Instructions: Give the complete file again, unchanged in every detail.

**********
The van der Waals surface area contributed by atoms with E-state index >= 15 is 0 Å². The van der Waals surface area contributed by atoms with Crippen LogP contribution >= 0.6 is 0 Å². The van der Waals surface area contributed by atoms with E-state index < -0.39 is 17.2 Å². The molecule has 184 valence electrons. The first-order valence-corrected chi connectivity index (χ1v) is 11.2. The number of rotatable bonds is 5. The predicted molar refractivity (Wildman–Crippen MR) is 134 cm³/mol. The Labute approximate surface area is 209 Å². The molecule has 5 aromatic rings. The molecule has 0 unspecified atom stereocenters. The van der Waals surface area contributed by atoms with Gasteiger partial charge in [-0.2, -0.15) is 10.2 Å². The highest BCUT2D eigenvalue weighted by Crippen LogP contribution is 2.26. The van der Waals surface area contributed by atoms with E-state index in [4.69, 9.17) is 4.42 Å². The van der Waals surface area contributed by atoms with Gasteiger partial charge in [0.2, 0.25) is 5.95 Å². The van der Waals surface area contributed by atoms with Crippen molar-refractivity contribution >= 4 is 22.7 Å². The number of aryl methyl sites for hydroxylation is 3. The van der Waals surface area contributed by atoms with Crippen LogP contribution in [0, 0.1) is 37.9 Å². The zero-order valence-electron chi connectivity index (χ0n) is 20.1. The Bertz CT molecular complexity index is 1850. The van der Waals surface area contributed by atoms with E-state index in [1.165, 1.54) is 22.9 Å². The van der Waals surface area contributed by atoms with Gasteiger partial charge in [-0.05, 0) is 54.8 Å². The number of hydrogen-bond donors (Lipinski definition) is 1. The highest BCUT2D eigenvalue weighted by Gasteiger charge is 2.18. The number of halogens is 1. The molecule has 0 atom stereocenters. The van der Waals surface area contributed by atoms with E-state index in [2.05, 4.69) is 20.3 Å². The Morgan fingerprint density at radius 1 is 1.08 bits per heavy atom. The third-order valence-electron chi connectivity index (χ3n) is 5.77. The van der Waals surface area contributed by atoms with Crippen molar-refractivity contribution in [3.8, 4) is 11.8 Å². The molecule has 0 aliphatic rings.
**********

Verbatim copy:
The van der Waals surface area contributed by atoms with E-state index >= 15 is 0 Å². The van der Waals surface area contributed by atoms with Crippen LogP contribution >= 0.6 is 0 Å². The van der Waals surface area contributed by atoms with E-state index < -0.39 is 17.2 Å². The molecule has 184 valence electrons. The first-order valence-corrected chi connectivity index (χ1v) is 11.2. The number of rotatable bonds is 5. The predicted molar refractivity (Wildman–Crippen MR) is 134 cm³/mol. The Labute approximate surface area is 209 Å². The molecule has 5 aromatic rings. The molecule has 0 unspecified atom stereocenters. The van der Waals surface area contributed by atoms with Gasteiger partial charge in [-0.2, -0.15) is 10.2 Å². The highest BCUT2D eigenvalue weighted by Crippen LogP contribution is 2.26. The van der Waals surface area contributed by atoms with E-state index in [4.69, 9.17) is 4.42 Å². The van der Waals surface area contributed by atoms with Gasteiger partial charge in [0.2, 0.25) is 5.95 Å². The van der Waals surface area contributed by atoms with Crippen molar-refractivity contribution >= 4 is 22.7 Å². The number of aryl methyl sites for hydroxylation is 3. The van der Waals surface area contributed by atoms with Crippen LogP contribution in [0, 0.1) is 37.9 Å². The zero-order valence-electron chi connectivity index (χ0n) is 20.1. The Bertz CT molecular complexity index is 1850. The van der Waals surface area contributed by atoms with E-state index in [1.165, 1.54) is 22.9 Å². The van der Waals surface area contributed by atoms with Gasteiger partial charge in [-0.05, 0) is 54.8 Å². The number of hydrogen-bond donors (Lipinski definition) is 1. The highest BCUT2D eigenvalue weighted by Gasteiger charge is 2.18. The number of halogens is 1. The molecule has 0 atom stereocenters. The van der Waals surface area contributed by atoms with E-state index in [2.05, 4.69) is 20.3 Å². The Morgan fingerprint density at radius 1 is 1.08 bits per heavy atom. The third-order valence-electron chi connectivity index (χ3n) is 5.77. The van der Waals surface area contributed by atoms with Crippen molar-refractivity contribution in [3.8, 4) is 11.8 Å². The molecule has 0 aliphatic rings.